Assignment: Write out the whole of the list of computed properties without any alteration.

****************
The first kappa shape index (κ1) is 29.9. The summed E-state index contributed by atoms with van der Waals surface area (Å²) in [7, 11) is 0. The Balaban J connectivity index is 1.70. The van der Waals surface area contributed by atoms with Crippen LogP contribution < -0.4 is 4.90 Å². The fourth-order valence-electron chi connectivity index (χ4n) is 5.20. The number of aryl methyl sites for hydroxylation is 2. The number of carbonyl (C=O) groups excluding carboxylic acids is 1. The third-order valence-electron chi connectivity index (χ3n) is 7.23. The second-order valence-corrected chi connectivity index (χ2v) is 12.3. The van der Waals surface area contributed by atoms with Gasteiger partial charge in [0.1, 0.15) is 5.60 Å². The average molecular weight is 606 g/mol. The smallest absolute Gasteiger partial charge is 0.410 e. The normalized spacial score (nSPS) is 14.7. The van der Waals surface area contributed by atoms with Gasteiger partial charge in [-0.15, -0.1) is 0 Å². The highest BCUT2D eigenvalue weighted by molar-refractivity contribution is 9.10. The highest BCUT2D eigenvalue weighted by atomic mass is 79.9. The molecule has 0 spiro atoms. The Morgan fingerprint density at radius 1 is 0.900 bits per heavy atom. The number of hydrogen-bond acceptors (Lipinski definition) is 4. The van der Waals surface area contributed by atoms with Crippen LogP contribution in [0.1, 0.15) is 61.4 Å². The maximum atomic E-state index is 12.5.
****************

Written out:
The first kappa shape index (κ1) is 29.9. The summed E-state index contributed by atoms with van der Waals surface area (Å²) in [7, 11) is 0. The Balaban J connectivity index is 1.70. The van der Waals surface area contributed by atoms with Crippen LogP contribution < -0.4 is 4.90 Å². The fourth-order valence-electron chi connectivity index (χ4n) is 5.20. The number of aryl methyl sites for hydroxylation is 2. The number of carbonyl (C=O) groups excluding carboxylic acids is 1. The third-order valence-electron chi connectivity index (χ3n) is 7.23. The second-order valence-corrected chi connectivity index (χ2v) is 12.3. The van der Waals surface area contributed by atoms with Gasteiger partial charge in [0.1, 0.15) is 5.60 Å². The average molecular weight is 606 g/mol. The smallest absolute Gasteiger partial charge is 0.410 e. The normalized spacial score (nSPS) is 14.7. The van der Waals surface area contributed by atoms with Gasteiger partial charge in [-0.15, -0.1) is 0 Å². The highest BCUT2D eigenvalue weighted by molar-refractivity contribution is 9.10. The highest BCUT2D eigenvalue weighted by atomic mass is 79.9. The molecule has 0 spiro atoms. The Morgan fingerprint density at radius 1 is 0.900 bits per heavy atom. The number of hydrogen-bond acceptors (Lipinski definition) is 4. The van der Waals surface area contributed by atoms with Crippen LogP contribution in [0.1, 0.15) is 61.4 Å². The maximum atomic E-state index is 12.5.